Niagara County hospital officials may have stopped the pain, but they haven't stopped the bleeding.
The Health System of Niagara's announcement that both Niagara Falls Memorial Medical Center and St. Mary's Hospital of Lewiston are to remain open with full services will be welcomed by residents of both communities, but it does nothing to solve the financial problems those facilities face.
By abandoning even the revised plan that followed a public outcry over merger announcements, the agency's board is postponing the inevitable. By ordering President Angelo Carbone to find ways to "achieve financial stability," it abdicates its own responsibility.
With the hospitals losing money, maintaining such duplicate services as emergency rooms and maternity wards will shift cost-cutting efforts to payrolls. Jobs are now on the line, and the Health System must make the process as open and compassionate as possible for the sake of health-care workers and the community alike.
The system now has a debt of more than $40 million, and losses so far this year are well over $8 million. The hospitals have a combined 467 beds, with only 132 in use on an average day. Both hospitals will stay, but officials are launching a department-by-department evaluation that may lead to restructuring, reductions or eliminations.
This is not the hospitals' fault, nor is it the fault of the dedicated health-care and administrative staffs that run them. Hospitals everywhere, not just in Niagara Falls, have been caught in the financial whirlpools of a changing health-care world. Some are being sucked under.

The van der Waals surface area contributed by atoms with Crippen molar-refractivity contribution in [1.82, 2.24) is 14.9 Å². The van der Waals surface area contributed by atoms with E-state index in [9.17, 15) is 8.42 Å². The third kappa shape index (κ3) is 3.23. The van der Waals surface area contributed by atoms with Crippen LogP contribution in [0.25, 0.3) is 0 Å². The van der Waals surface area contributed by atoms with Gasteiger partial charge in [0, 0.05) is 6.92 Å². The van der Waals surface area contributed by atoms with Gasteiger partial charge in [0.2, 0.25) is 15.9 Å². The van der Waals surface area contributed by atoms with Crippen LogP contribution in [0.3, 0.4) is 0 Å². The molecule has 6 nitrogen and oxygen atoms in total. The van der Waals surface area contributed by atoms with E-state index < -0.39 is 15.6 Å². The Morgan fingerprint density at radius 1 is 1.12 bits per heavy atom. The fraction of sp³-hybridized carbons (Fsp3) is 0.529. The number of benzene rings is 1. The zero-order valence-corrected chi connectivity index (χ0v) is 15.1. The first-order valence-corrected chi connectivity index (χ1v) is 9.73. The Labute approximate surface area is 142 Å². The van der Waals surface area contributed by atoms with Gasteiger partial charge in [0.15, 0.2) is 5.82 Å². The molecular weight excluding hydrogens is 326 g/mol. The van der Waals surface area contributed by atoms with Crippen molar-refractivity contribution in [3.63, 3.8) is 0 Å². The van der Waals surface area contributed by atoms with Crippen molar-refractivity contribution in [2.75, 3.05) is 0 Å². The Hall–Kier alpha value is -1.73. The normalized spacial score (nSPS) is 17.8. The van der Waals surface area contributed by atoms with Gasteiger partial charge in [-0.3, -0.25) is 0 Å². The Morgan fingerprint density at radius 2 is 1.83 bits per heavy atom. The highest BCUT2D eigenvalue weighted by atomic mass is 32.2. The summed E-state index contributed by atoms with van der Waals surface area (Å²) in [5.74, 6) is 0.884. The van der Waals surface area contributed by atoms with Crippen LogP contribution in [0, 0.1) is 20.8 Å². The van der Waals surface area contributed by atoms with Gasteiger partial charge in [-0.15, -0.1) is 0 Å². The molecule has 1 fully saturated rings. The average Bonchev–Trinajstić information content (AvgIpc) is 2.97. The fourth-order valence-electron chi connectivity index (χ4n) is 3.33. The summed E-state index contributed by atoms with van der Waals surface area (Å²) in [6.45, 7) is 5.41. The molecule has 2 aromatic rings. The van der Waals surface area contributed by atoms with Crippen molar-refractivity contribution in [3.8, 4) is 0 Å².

It's tempting to draw parallels between the hospitals near the Falls, and the current controversies over the proposed Catholic Health System restructuring of Mercy and Our Lady of Victory hospitals. Both pairs of hospitals have excess beds and duplicative services, both face a financial crunch and both serve approximately the same area with some of the same medical staff.
But there are differences, too. While OLV and Mercy are only a mile and a half apart and serve similar areas, the Niagara facilities are separated by seven miles and serve separate city and suburban clientele.
Health System of Niagara, which runs the two hospitals, no longer has the $7 million to $11.5 million it would take to consolidate, a key and disturbing factor in its decision. In South Buffalo, Catholic Health System officials still have hopes of pulling out a solution that will both save money and ease community concerns.
Neither agency faces an easy task. Their workers still face an uncertain future. When hospitals ail, communities suffer.
While one board continues to wrestle with the tough questions, though, the Niagara directors are simply washing their hands of the matter. That may be good surgical procedure in the medical arena, but not when the needed surgery is financial and the responsibility involves fundamental policy decisions.
Niagara's hospitals shouldn't simply delay while the financial losses continue. Their directors have acknowledged the bleeding, but say they can't afford the bandage. Tough decisions nevertheless have to be made -- and they have to be made quickly before the flow of red ink becomes a river.